2012 is coming to an end. In terms of work, how did this year fare for you? Are you satisfied?
It was a significant year for me because I launched my bridal line this year. It was a very important step for me, and it started off in a really wonderful manner, so I’m hoping that it will take its own dimension.
After being a part of the industry for years together, what prompted you, finally, to launch a bridal line?
There have been brands in the market for over 10 years that have grown but haven’t evolved. The Swarovskis and the crystals are there, but an alternate was needed for the market, and hence I feel it was the right time for my kind of sensibility, which is sort of Western. I wanted to create something for the modern Indian woman, a new age bride — someone who has destination weddings, travels the world, understands international fashion and wants her clothes to echo that sensibility, not necessarily a 100 per cent traditional bride. Over the last decade or so, bridal clothing has gotten more heavier, such that on the day of the wedding, when the bride should be looking like a super model, she ends up looking like a box surrounded by crystals. That’s why I felt that this is the right time for my line, which would be different.
What are the changes that you’ve witnessed in the industry in all these years?
The fashion cycle has collapsed. It has become much shorter, faster; people want newer stuff, more quickly. The fact that the consumer is more aware of both quality and trends is changing things. It is good — it makes the designer work a little harder and helps him/her be on top of things. Competition has increased a lot, and a whole lot of younger designers are coming in and showcasing their work. The market is expanding, which is great.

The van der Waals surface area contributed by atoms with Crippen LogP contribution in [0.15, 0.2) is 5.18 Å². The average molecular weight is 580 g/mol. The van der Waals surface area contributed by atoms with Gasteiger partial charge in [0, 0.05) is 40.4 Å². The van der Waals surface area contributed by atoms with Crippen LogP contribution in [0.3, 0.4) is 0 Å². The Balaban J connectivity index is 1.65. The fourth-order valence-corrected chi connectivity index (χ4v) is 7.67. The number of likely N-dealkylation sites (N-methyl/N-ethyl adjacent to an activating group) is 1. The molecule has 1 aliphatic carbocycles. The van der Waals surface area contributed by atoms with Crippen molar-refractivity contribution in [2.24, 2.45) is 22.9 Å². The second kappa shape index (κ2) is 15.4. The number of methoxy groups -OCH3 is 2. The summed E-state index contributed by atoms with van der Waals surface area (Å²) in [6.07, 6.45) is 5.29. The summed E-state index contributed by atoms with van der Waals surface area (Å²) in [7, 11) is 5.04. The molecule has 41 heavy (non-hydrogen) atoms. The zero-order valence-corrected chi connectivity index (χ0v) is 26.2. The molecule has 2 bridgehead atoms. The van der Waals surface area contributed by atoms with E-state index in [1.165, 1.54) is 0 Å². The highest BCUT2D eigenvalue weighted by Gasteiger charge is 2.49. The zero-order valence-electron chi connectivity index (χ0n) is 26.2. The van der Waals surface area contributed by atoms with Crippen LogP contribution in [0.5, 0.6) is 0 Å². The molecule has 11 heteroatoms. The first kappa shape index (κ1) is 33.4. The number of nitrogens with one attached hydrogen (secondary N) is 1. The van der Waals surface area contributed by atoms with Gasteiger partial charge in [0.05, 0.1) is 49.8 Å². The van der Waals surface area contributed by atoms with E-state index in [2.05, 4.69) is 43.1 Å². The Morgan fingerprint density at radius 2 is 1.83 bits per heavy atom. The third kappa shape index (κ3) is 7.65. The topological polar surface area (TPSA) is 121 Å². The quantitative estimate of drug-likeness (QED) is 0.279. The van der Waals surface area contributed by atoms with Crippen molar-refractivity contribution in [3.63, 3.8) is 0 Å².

It started off as just one and now, almost every city has its own fashion week. Many designers feel it’s not good for the industry. What is your opinion?
I don’t think it’s bad for the industry. It improves awareness about fashion. Because of the number of fashion weeks in small towns, there have been more opportunities for people out there. I don’t know why anybody is complaining? When and if you don’t have faith in your own clothing, is when you tend to complain. But if you know what you are doing, and you are secure, you’ll realise that it increases the value of good designers. Talent surfaces, whether it is models, makeup artists or choreographers — it is great. It is creating employment, it is generating work. What is wrong?... I don’t get it.
Do you feel that since there are more platforms for upcoming designers nowadays, anyone and everyone is entering the industry, irrespective of talent?
It is still far better today than it was in the 1990s, when housewives were getting into making clothes. Today, there are thousands of design students from across India, who have at least, some basic knowledge of fashion. Also, the more the merrier — it’s a positive thing.
Looking Back 2012
>> Lace was a hit with both Indian and international celebrities sporting the trend
>> Shillong Fashion Week, North East’s first fashion week, connected the area with the rest of India’s fashion industry as several north-eastern designers made their presence felt.
>> Emerging designers manage the show at the Mumbai Fashion Week.
>> Neon colours made heads turn.
>> Focus on eco-friendly fabrics and traditional Indian crafts.
>> Manish Malhotra pulling out from the grand finale show of the Mumbai Fashion Week at the last moment.
>> Indian designs being sold at lesser rates on online portals (Delhi-based designer Namrata Joshipura’s design was sold at a portal
l99labels.com at a lesser price without her knowledge).
>> Drop waist dresses and mesh crop tops are not hot anymore; ladies, look elsewhere.
Look out for: Masaba Gupta, Kallol Datta and Atsu
Best dressed in 2012
>> Kangna Ranaut — for her bold and experimental avatar
>> Priyanka Chopra — for being elegant and smartly turned out, always
>> Sonam Kapoor — for putting the quirk into fashionable